NSS welcomes support for schools facing religious intimidation

Teachers should receive greater protections from accusations of blasphemy, according to a new government-commissioned report.

The report, from crossbench peer John Walney, recommends the creation of statutory guidance on managing blasphemy-related incidents in schools.

This would include measures preventing schools from automatically suspending teachers facing blasphemy accusations, as well as commitments to protecting accused teachers identities, and to upholding teachers’ freedom of expression.

In 2021, a teacher at Batley Grammar school was suspended after being accused of blasphemy. His identity and personal details were also widely shared online.

The Walney report also says schools are not required to “engage with or appease local activist groups or religious institutions” in managing blasphemy-related incidents or other tensions, including around relationships and sex education.

In 2023, a copy of the Quran was slightly damaged at a school in Kettlethorpe, leading to a 14 year old boy receiving death threats. The school responded by suspending the pupils involved and meeting with leaders from the local mosque, a meeting Walney describes as an exercise in “ritual humiliation”.

The report said it was “shameful for all involved” that one of the boy’s mothers appeared at this meeting to “plead for mercy” in an “intimidating and partisan setting”, in order to “deter public protests”.

Walney described how during these and other blasphemy-related incidents, the implicit threat of violence “exercised a form of veto” over what is taught in UK classrooms.

The report’s recommendations echo previous calls made by the National Secular Society for greater support for teachers facing blasphemy accusations.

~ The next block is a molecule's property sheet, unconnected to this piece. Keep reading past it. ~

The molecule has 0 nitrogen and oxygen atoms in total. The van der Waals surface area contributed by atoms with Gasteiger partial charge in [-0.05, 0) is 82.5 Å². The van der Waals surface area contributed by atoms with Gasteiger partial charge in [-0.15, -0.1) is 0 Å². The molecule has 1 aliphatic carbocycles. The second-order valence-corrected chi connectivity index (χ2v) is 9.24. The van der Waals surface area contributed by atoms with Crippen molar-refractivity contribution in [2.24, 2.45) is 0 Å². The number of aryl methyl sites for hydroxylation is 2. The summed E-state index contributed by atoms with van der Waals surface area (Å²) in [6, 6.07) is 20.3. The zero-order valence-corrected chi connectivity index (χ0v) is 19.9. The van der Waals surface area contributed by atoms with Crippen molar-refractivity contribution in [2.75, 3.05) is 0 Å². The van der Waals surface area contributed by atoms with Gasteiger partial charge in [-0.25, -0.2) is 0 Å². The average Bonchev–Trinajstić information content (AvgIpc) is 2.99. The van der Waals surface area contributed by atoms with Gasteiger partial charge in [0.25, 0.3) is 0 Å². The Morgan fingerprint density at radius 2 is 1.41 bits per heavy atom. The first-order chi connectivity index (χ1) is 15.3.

In 2023, following the incident in Kettlethorpe, the NSS wrote to Education Secretary Gillian Keegan urging government action to protect schools from intimidation and pressure from religious fundamentalists.

Other government-appointed figures have also recently highlighted the threat of blasphemy accusations. In a recent report, Sara Khan, the Government’s Independent Advisor on Social Cohesion and Resilience, recommended creating a special unit tasked with responding to “flashpoint incidents” such as blasphemy protests.

Similarly, Robin Simcox, the Commissioner for Countering Extremism, warned in 2023 that allegations of blasphemy are suppressing free expression in the UK.

In March, a report from the Commission for Countering Extremism also warned that UK ‘anti-blasphemy activism’ is becoming “increasingly radicalised” and is being promoted by charities.

NSS: ‘Report’s focus on blasphemy support for schools is welcome’

National Secular Society spokesperson Jack Rivington said: “The Walney report’s focus on the threats and intimidation faced by UK schools in relation to blasphemy accusations is welcome, as is its recommendation for greater protections for teachers.

“Teachers and schools need to be far better supported. The Government should take heed of concerns about blasphemy-related violence by enacting Walney’s recommendation to issue statutory guidance.

“And blasphemy laws in Northern Ireland, which lend legitimacy to blasphemy accusations levelled by extremists, must also be repealed as a matter of urgency.”

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